|21||gI Outline of Japanese School Systemh||Previous||Next||JAPANESE|
| The upper secondary school was established as an individual organization follow-up to nine-year compulsory education based on educational reforms implemented after World War II. Later, educational institutions subsequent to compulsory education were diversified through institutionalization of colleges of technology, specialized training colleges and comprehensive six-year secondary schools. The institutional framework of upper secondary schools themselves diversified through rapidly increasing advancement rates to upper secondary schools along with the diversification of students.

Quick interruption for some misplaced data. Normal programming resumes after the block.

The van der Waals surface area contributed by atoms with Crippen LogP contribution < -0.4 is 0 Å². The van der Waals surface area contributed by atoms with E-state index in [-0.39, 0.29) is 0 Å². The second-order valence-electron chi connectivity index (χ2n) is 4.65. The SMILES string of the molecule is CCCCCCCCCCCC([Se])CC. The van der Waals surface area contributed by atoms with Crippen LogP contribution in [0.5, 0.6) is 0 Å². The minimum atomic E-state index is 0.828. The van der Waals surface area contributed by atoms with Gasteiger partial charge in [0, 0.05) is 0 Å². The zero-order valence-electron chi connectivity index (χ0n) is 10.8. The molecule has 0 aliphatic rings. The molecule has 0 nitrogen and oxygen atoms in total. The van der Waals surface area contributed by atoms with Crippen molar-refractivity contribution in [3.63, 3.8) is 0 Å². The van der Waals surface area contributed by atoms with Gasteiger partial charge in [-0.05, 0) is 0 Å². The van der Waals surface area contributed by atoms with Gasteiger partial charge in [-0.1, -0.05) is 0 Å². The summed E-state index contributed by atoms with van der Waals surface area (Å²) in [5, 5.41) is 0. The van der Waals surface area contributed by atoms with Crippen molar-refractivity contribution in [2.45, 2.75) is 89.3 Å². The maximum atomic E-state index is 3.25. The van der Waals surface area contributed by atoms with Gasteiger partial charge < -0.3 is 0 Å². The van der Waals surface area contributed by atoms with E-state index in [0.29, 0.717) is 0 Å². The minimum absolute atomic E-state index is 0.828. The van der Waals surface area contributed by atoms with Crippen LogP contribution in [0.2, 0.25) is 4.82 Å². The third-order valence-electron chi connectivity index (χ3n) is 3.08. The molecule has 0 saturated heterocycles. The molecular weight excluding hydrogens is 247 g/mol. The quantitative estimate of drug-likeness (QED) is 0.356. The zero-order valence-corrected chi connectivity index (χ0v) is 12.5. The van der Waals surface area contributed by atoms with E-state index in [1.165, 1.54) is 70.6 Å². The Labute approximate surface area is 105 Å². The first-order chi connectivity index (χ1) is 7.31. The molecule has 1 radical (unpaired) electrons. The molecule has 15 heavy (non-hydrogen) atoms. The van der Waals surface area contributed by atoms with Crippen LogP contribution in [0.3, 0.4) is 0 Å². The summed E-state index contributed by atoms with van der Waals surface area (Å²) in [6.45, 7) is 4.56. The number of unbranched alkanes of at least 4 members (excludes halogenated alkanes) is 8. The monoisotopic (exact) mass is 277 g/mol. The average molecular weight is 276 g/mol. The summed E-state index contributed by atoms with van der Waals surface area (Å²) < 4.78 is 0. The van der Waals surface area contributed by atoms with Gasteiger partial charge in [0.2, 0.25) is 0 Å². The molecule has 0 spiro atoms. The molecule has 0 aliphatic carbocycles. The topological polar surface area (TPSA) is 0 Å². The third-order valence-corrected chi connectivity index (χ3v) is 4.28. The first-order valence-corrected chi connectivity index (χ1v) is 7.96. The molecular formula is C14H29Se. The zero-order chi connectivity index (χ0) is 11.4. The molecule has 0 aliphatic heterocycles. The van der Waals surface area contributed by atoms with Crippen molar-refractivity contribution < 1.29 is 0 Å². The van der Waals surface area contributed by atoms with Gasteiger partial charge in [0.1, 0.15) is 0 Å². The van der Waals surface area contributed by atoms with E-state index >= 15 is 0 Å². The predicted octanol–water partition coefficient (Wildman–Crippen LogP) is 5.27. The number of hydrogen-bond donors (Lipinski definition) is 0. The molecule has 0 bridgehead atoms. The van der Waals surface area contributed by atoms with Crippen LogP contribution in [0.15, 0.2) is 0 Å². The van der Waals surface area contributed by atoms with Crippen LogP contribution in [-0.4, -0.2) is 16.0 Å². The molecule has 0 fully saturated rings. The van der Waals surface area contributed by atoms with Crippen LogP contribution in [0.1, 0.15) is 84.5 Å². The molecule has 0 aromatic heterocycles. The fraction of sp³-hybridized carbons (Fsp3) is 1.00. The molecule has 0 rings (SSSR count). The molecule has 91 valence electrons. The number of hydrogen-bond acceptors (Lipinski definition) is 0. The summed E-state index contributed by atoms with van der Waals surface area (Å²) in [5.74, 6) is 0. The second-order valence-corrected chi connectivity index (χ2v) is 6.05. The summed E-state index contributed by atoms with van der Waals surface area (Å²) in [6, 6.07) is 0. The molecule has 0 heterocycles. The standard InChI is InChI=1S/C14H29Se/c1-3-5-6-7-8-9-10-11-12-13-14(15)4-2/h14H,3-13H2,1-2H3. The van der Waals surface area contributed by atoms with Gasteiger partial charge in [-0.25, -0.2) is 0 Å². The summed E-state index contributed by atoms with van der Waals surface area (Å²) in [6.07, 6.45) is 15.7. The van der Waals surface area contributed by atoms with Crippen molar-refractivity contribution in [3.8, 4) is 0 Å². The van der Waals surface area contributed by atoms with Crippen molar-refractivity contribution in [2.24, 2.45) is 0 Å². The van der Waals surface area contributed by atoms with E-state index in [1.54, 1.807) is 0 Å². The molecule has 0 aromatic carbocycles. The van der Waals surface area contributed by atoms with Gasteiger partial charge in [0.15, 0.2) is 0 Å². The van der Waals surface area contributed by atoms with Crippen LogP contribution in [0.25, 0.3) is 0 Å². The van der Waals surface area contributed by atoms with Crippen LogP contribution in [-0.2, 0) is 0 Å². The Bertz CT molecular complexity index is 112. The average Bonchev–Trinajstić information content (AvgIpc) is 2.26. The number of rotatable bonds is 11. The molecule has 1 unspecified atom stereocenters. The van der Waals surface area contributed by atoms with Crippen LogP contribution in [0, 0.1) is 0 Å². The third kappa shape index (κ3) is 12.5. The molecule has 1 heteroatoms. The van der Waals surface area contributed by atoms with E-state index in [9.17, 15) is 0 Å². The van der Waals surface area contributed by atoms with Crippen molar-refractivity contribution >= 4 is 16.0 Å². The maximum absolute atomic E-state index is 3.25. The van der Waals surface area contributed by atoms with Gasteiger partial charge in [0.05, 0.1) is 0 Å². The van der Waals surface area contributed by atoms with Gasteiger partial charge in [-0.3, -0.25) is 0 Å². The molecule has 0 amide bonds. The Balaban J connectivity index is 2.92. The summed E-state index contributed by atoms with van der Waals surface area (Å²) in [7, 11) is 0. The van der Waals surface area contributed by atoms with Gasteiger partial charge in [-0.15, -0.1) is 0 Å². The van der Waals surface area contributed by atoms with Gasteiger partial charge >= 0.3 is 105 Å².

The "three principles of upper secondary schoolse (small school district system, co-education system and comprehensive course) were formed as an institutionalized framework when the upper secondary school system was established. This institutional framework, however, subsequently diversified. There are four types of institutions: a) full-time course ] part-time course (day/night/ day and night)- correspondence course: classified by the form of class, b) graded course- credit course (used together except for a quasi-credit system at the university) classified by the form of accreditation or completion, c) ordinary education course - specialized education course - comprehensive course classified by major, and d) general course - advanced course (one year after graduation from a general course) - specialized course (one year after graduation from lower secondary schools) classified by educational level. Specialized education courses comprise vocational education courses. There are agricultural courses, technology courses, commercial courses, fisheries courses, home economics courses, and nursing courses in vocational education programs. (School law/II-37)